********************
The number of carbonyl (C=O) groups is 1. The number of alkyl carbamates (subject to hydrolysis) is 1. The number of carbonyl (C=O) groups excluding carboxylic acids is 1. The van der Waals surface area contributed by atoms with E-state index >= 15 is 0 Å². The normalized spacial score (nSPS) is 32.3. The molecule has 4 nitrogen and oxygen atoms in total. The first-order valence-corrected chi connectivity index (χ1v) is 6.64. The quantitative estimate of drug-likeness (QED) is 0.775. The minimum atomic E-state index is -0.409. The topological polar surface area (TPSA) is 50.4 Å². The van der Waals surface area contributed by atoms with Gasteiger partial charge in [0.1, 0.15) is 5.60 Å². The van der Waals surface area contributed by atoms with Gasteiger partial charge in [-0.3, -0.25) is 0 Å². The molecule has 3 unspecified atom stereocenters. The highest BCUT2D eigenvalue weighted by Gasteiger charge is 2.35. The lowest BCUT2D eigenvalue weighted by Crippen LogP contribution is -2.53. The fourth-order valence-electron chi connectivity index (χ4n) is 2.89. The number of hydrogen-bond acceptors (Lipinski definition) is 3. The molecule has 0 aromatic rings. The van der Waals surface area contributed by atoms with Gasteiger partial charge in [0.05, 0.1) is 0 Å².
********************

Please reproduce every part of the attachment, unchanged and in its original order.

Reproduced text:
The number of carbonyl (C=O) groups is 1. The number of alkyl carbamates (subject to hydrolysis) is 1. The number of carbonyl (C=O) groups excluding carboxylic acids is 1. The van der Waals surface area contributed by atoms with E-state index >= 15 is 0 Å². The normalized spacial score (nSPS) is 32.3. The molecule has 4 nitrogen and oxygen atoms in total. The first-order valence-corrected chi connectivity index (χ1v) is 6.64. The quantitative estimate of drug-likeness (QED) is 0.775. The minimum atomic E-state index is -0.409. The topological polar surface area (TPSA) is 50.4 Å². The van der Waals surface area contributed by atoms with Gasteiger partial charge in [0.1, 0.15) is 5.60 Å². The van der Waals surface area contributed by atoms with Gasteiger partial charge in [-0.3, -0.25) is 0 Å². The molecule has 3 unspecified atom stereocenters. The highest BCUT2D eigenvalue weighted by Gasteiger charge is 2.35. The lowest BCUT2D eigenvalue weighted by Crippen LogP contribution is -2.53. The fourth-order valence-electron chi connectivity index (χ4n) is 2.89. The number of hydrogen-bond acceptors (Lipinski definition) is 3. The molecule has 0 aromatic rings. The van der Waals surface area contributed by atoms with Gasteiger partial charge in [0.05, 0.1) is 0 Å².